Solaris - Nostradamus. 1999 Hungary

For my tastes, Solaris' 1990 is one of the greatest post 70s progressive rock albums there is. There was a magic about it that captured my imagination greatly when first released, and it preceded even Anglagard in that this whole prog rock revival thing might be worth staying around for. Of course the debut Marsbeli Kronikak is tablestakes for any 80s progressive rock collection. Then I saw Solaris live in Los Angeles and was mightily impressed.

It is with this background that I came into Nostradamus with. And while the great prognosticator had been played out already, who better than Solaris to elevate it to the highest level of art? For me, this was one of the most anticipated albums I can ever recall.

Hmm. It just didn't happen. I recall vividly my first impression. I was nonplussed. Not disappointed mind you, just not wowed as I expected to be. Of course it's often time nigh impossible to meet such a lofty, perhaps unrealistic, goal. My Gnosis grade in real time was a 10 (a 3.5 here). And into the collection it was filed after a couple of earnest attempts of "feeling it". And now, I finally have brought it back out from the vaults for a revisit. Here's where I'm going to tell you my tastes have changed, and I have a whole new appreciation for it right? Nope. It remains a 3.5.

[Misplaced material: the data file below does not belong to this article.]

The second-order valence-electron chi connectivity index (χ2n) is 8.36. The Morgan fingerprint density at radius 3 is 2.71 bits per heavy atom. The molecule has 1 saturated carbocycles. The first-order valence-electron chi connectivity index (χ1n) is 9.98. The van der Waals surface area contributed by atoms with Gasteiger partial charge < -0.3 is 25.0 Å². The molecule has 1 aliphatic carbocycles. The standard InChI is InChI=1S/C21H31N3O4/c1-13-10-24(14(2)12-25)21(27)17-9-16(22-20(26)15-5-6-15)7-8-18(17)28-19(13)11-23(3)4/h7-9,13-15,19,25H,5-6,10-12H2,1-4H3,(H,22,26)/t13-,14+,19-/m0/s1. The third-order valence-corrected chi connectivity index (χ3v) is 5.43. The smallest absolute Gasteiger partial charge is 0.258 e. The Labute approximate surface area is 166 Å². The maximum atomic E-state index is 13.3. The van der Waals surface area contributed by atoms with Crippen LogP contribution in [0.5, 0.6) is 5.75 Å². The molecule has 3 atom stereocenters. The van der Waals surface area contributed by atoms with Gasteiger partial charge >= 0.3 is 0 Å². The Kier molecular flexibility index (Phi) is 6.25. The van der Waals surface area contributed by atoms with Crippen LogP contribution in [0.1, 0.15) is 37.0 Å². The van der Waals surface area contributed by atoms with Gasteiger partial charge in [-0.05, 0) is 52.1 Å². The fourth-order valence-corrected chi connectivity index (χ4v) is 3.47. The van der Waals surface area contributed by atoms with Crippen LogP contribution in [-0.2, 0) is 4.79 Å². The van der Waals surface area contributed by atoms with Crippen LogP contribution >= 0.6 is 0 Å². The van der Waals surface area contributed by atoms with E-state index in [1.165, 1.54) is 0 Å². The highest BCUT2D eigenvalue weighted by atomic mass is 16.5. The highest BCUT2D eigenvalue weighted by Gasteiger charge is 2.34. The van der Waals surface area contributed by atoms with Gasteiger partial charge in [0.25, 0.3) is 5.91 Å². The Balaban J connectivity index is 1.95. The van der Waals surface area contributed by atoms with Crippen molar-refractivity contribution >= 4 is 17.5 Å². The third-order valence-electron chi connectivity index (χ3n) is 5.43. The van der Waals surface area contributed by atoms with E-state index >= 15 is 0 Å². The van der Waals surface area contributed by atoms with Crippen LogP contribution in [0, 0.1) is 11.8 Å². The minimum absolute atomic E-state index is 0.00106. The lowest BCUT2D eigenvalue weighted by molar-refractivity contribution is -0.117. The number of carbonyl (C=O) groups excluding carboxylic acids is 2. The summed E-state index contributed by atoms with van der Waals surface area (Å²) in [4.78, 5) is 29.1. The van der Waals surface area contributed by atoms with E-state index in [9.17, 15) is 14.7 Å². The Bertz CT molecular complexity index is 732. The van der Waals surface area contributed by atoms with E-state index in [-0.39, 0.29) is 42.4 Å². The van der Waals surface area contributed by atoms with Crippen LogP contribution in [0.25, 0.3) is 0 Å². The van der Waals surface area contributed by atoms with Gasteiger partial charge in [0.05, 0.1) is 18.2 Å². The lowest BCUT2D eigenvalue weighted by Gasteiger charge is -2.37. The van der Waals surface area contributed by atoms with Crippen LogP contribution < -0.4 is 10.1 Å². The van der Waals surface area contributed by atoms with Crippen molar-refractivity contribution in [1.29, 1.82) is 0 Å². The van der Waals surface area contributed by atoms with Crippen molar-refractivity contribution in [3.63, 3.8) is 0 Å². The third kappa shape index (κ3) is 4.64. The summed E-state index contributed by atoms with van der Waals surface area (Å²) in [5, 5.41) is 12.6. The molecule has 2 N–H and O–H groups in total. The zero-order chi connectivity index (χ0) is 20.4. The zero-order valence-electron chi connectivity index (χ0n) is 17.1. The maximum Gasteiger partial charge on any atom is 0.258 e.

The odd thing about Nostradamus is it sounds very much like Solaris. I wouldn't chalk it up to the sudden tragic death of guitarist Istvan Cziglan. Even more bizarre is that the opening 3 'Book of Prophecies' tracks are the weakest, which comes completely unexpected. There's a hollowness to the overall sound here. It's big and bright, and very much a product of the 90s. But it isn't exactly like 1990 was an analog dream. In fact quite the opposite. If it not for the brilliant flute work of Attila Kollar, the album wouldn't be as good as it even is. But his brilliant phasing, melodic disposition, and overall tone is hard to beat. At this point, he seems to be Solaris. And it comes as no surprise he later ventured on his own for two more albums that surpassed Nostradamus in quality.

I want to be clear here: This is not a bad album by any stretch. But the Solaris name is highly revered in the ashratom world. And this one came up short. Perhaps I should have predicted it. The protagonist would have. Or would have he?

Personal collection
CD: 1999 Periferic

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